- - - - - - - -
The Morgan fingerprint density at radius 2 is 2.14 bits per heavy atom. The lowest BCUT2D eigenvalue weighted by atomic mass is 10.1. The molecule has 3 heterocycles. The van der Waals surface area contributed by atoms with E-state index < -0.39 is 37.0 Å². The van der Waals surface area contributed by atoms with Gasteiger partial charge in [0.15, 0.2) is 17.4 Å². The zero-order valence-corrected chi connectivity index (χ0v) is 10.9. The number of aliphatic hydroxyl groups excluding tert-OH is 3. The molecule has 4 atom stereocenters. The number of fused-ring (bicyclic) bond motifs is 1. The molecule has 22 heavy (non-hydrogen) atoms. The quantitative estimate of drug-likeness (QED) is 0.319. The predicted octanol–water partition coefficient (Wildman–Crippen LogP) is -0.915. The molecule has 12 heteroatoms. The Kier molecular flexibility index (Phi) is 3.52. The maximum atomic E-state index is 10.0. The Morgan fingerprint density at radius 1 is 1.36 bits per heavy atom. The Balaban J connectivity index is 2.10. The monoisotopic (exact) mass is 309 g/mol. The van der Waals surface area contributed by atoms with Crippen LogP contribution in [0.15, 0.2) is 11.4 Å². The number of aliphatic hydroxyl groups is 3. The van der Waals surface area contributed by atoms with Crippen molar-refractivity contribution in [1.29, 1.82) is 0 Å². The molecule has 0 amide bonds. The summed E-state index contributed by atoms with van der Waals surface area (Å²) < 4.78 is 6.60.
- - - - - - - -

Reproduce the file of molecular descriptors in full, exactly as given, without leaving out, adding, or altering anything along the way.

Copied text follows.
The Morgan fingerprint density at radius 2 is 2.14 bits per heavy atom. The lowest BCUT2D eigenvalue weighted by atomic mass is 10.1. The molecule has 3 heterocycles. The van der Waals surface area contributed by atoms with E-state index < -0.39 is 37.0 Å². The van der Waals surface area contributed by atoms with Gasteiger partial charge in [0.15, 0.2) is 17.4 Å². The zero-order valence-corrected chi connectivity index (χ0v) is 10.9. The number of aliphatic hydroxyl groups excluding tert-OH is 3. The molecule has 4 atom stereocenters. The number of fused-ring (bicyclic) bond motifs is 1. The molecule has 22 heavy (non-hydrogen) atoms. The quantitative estimate of drug-likeness (QED) is 0.319. The predicted octanol–water partition coefficient (Wildman–Crippen LogP) is -0.915. The molecule has 12 heteroatoms. The Kier molecular flexibility index (Phi) is 3.52. The maximum atomic E-state index is 10.0. The Morgan fingerprint density at radius 1 is 1.36 bits per heavy atom. The Balaban J connectivity index is 2.10. The monoisotopic (exact) mass is 309 g/mol. The van der Waals surface area contributed by atoms with Crippen LogP contribution in [0.15, 0.2) is 11.4 Å². The number of aliphatic hydroxyl groups is 3. The van der Waals surface area contributed by atoms with Crippen molar-refractivity contribution in [1.29, 1.82) is 0 Å². The molecule has 0 amide bonds. The summed E-state index contributed by atoms with van der Waals surface area (Å²) < 4.78 is 6.60.